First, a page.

Iraqi Vote Results In Doubt After Disqualifications A controversial committee has announced that six winning candidates in Iraq's March 7 election are connected to the former regime of Saddam Hussein and must be disqualified. Critics say it's no coincidence that disqualifying them will erase the lead of secular Ayad Allawi and his alliance of Sunnis and Shiites.
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Iraqi Vote Results In Doubt After Disqualifications

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Iraqi Vote Results In Doubt After Disqualifications

RENEE MONTAGNE, Host:

This is MORNING EDITION from NPR News. I'm Renee Montagne.

MARY LOUISE KELLY, Host:

As NPR's Quil Lawrence reports from Baghdad, it could put Allawi's victory in jeopardy.

QUIL LAWRENCE: Allawi's electoral slate won by a slim two-seat margin. That should mean he gets the first try at forming a government. But this week a committee of the outgoing parliament announced that four members of Allawi's coalition are linked to Saddam Hussein's outlawed Baath Party. One of the names was Muhammad Uthman from Diyala Province, northeast of Baghdad.

MUHAMMAD UTHMAN: (Foreign language spoken)

LAWRENCE: Uthman says that he was never a member of the Baath Party and that the arrest warrant against him is false.

UTHMAN: (Foreign language spoken)

LAWRENCE: In Baghdad, he tried to protest the ruling by the de-Baathification committee. The group was originally appointed by the U.S. and run by the controversial Iraqi dissident Ahmed Chalabi. Just before the elections, the committee disqualified over than 500 candidates, nearly derailing the vote.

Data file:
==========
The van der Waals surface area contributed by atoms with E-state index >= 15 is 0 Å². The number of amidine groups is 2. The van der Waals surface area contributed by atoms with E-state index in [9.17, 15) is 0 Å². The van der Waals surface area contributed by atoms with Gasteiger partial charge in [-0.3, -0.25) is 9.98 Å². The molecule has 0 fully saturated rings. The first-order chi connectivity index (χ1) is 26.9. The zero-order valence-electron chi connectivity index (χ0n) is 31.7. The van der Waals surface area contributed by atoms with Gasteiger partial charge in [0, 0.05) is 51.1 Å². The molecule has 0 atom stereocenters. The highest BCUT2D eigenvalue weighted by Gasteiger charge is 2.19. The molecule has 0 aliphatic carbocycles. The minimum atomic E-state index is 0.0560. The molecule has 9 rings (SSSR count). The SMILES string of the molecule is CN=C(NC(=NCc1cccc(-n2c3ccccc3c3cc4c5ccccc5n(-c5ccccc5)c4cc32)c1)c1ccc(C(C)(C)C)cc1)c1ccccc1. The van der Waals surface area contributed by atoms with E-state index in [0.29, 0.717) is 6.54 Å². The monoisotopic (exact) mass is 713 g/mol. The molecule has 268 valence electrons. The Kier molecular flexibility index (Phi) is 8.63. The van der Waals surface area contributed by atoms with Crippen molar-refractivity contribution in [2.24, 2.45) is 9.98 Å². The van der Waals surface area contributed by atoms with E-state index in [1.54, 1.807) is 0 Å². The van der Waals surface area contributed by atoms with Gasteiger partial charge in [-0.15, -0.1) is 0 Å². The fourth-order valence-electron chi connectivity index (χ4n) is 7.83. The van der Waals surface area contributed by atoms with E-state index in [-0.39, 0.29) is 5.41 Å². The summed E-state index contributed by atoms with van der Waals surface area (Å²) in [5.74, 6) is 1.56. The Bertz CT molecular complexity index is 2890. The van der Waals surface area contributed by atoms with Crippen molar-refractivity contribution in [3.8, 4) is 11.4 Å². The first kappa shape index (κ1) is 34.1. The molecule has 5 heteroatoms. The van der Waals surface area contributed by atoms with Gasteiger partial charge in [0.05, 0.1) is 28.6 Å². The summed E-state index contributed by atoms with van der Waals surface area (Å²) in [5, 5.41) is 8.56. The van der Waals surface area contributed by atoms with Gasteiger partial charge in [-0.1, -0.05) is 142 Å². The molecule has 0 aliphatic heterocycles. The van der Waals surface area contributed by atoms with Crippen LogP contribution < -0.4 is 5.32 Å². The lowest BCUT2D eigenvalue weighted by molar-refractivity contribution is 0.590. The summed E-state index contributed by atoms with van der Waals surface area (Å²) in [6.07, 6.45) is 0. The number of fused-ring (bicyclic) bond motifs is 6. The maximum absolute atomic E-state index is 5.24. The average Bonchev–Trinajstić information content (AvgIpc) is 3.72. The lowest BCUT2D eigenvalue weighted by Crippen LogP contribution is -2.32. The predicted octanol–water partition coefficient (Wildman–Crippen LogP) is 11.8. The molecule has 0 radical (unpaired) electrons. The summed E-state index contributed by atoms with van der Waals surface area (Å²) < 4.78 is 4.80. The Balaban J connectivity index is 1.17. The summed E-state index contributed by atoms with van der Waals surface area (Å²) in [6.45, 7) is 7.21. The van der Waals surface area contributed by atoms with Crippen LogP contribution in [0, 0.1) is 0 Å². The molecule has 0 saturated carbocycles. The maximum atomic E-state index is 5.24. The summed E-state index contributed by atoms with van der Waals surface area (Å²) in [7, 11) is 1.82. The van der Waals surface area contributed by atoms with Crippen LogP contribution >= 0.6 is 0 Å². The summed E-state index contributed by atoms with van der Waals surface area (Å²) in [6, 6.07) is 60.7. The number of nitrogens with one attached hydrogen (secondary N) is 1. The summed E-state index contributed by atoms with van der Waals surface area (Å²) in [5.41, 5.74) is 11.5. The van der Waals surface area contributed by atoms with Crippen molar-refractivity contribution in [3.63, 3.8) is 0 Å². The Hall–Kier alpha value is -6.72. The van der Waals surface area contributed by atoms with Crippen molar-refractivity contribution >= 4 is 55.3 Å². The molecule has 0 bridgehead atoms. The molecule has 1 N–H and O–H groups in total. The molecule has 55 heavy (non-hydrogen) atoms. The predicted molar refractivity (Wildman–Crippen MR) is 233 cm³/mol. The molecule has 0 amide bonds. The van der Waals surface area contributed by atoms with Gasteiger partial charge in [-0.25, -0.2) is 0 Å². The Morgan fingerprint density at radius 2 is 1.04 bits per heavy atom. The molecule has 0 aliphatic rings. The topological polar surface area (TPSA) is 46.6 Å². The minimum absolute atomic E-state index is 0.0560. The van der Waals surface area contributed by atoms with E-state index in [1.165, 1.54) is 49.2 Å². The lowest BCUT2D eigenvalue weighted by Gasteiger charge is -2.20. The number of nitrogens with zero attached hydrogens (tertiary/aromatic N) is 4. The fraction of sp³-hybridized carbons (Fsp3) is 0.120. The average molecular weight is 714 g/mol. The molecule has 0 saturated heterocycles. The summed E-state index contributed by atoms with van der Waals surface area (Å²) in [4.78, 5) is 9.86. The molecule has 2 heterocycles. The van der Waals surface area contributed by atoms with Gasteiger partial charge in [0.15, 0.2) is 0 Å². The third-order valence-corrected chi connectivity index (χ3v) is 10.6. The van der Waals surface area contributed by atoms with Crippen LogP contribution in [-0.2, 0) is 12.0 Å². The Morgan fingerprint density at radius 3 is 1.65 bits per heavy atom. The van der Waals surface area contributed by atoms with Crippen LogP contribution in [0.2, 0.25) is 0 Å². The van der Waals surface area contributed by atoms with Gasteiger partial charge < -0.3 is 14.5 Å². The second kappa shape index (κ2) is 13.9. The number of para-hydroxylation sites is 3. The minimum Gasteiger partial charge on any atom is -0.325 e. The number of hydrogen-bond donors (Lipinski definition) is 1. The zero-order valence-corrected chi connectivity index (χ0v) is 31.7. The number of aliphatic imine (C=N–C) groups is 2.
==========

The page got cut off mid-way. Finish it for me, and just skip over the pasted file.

(SOUNDBITE OF VOICES)

LAWRENCE: Ali al-Lami, now the director of the committee, said the candidates were only allowed to run in the first place because of the United Nations and American pressure.

ALI AL: (Foreign language spoken)

LAWRENCE: As for blaming the U.S., ambassador to Iraq Chris Hill responded.

CHRIS HILL: We understand the provisions for de-Baathification that are in the law, that are in the constitution. But what needs to happen is there needs to be a transparent, open process. So you know, people can blame the United States as much as they want, but they really need to take this matter to the Iraqi courts.

LAWRENCE: Iraqi courts have sided with the de-Baathification committee in the past, as has sitting Prime Minister Nouri al-Maliki, who has already vowed to overturn the result by any legal means. The next question is what happens to the votes earned by people like Uthman?

UTHMAN: (Foreign language spoken)

LAWRENCE: Quil Lawrence, NPR News, Baghdad.

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